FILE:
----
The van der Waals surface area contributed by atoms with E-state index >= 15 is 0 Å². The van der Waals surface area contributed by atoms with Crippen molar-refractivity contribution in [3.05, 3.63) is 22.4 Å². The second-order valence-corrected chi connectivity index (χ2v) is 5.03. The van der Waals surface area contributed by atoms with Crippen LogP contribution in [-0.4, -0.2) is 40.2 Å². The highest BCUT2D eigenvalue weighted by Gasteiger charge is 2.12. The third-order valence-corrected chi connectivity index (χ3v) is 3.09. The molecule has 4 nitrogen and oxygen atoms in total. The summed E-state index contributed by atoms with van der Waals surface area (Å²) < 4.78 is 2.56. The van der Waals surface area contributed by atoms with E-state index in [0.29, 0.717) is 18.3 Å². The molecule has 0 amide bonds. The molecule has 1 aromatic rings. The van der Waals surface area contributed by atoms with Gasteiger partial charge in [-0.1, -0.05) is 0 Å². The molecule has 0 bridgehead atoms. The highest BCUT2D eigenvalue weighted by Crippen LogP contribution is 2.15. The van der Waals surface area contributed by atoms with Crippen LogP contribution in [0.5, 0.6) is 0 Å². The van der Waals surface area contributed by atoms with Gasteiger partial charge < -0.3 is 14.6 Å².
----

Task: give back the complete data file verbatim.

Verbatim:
The van der Waals surface area contributed by atoms with E-state index >= 15 is 0 Å². The van der Waals surface area contributed by atoms with Crippen molar-refractivity contribution in [3.05, 3.63) is 22.4 Å². The second-order valence-corrected chi connectivity index (χ2v) is 5.03. The van der Waals surface area contributed by atoms with Crippen LogP contribution in [-0.4, -0.2) is 40.2 Å². The highest BCUT2D eigenvalue weighted by Gasteiger charge is 2.12. The third-order valence-corrected chi connectivity index (χ3v) is 3.09. The molecule has 4 nitrogen and oxygen atoms in total. The summed E-state index contributed by atoms with van der Waals surface area (Å²) < 4.78 is 2.56. The van der Waals surface area contributed by atoms with E-state index in [0.29, 0.717) is 18.3 Å². The molecule has 0 amide bonds. The molecule has 1 aromatic rings. The van der Waals surface area contributed by atoms with Gasteiger partial charge in [-0.1, -0.05) is 0 Å². The molecule has 0 bridgehead atoms. The highest BCUT2D eigenvalue weighted by Crippen LogP contribution is 2.15. The van der Waals surface area contributed by atoms with Crippen LogP contribution in [0.5, 0.6) is 0 Å². The van der Waals surface area contributed by atoms with Gasteiger partial charge < -0.3 is 14.6 Å².